Barbara (Packales) Vinal – Hello! This year marks the end of my 23 years in the music classroom. I have taught music predominantly at the elementary level, a few years teaching high school and continue to teach piano privately. I spent 12 years in Maine teaching Elementary music in MSAD #11 – Gardiner; as a member of the DOE Learning Results Review Committee; and part of the Maine Music Educators Executive Board. In 2010 I moved to Raleigh, NC to continue to teach elementary music and also coach teachers in Technology Integration for the Wake County Public School System. I now am a Technology Integration Specialist full time. I also develop and teach online Fine Arts courses for LearnNC a division of the University of North Carolina.

Visual Art Assessment project by Barbara (Packales) Vinal

This project was done with Grade 5 but is adaptable to any grade level.

Driving Question: “How can I use technology to assess my artwork?”

Tools needed:

  • Any device that takes digital pictures.
  • PicCollage (available on any Smartphone, iOS device or Android device)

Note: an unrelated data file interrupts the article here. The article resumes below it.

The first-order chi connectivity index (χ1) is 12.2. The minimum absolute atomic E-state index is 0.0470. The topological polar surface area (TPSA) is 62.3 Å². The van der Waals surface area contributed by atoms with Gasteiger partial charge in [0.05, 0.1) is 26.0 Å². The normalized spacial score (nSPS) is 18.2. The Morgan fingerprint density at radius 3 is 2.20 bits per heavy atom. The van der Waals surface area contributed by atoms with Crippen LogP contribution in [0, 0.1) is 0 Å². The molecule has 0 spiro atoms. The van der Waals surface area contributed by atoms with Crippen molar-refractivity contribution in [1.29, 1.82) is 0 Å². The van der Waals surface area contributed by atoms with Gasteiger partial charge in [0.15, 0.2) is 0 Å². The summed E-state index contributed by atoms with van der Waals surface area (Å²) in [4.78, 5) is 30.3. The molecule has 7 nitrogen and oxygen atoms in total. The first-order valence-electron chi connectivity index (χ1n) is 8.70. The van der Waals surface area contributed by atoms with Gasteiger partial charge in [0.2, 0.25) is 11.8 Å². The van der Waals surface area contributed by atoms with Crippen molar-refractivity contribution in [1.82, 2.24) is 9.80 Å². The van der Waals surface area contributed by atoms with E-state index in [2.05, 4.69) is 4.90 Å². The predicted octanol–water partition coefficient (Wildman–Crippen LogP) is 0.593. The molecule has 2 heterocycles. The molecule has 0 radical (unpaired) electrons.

• Digital voice recorder – (built in to a Smartphone or stand alone)
  • Web space for uploading finished product
  • Optional: QR code generator and reader

Similar ways to use this type of assessment by modifying the media (video with voice over)

  • Portfolio of various works/performances
  • Music Composition


Black History Performance Project

This project was done with Grade 5 but is adaptable to any grade level.

Driving Question: “How can I create content for a performance about Black


Tools needed:

  • Research medium (Discovery Education or guided Internet searches)
  • Word processing program; Google docs or DE Board Builder
  • Video camera
  • Optional: Google forms for assessment

All links and tools will be found at:

Twitter: @BarbVinal

Text or call: 919-607-6541



Arts Integration Prezi

January 2, 2014

Integrating the Arts

If you are unfamiliar with Prezi it is a presentation software that is free and located at It allows you to create presentations that appear 3-dimensional. This Prezi does a great job at explaining arts integration and why it makes sense as an approach to teaching. It is located at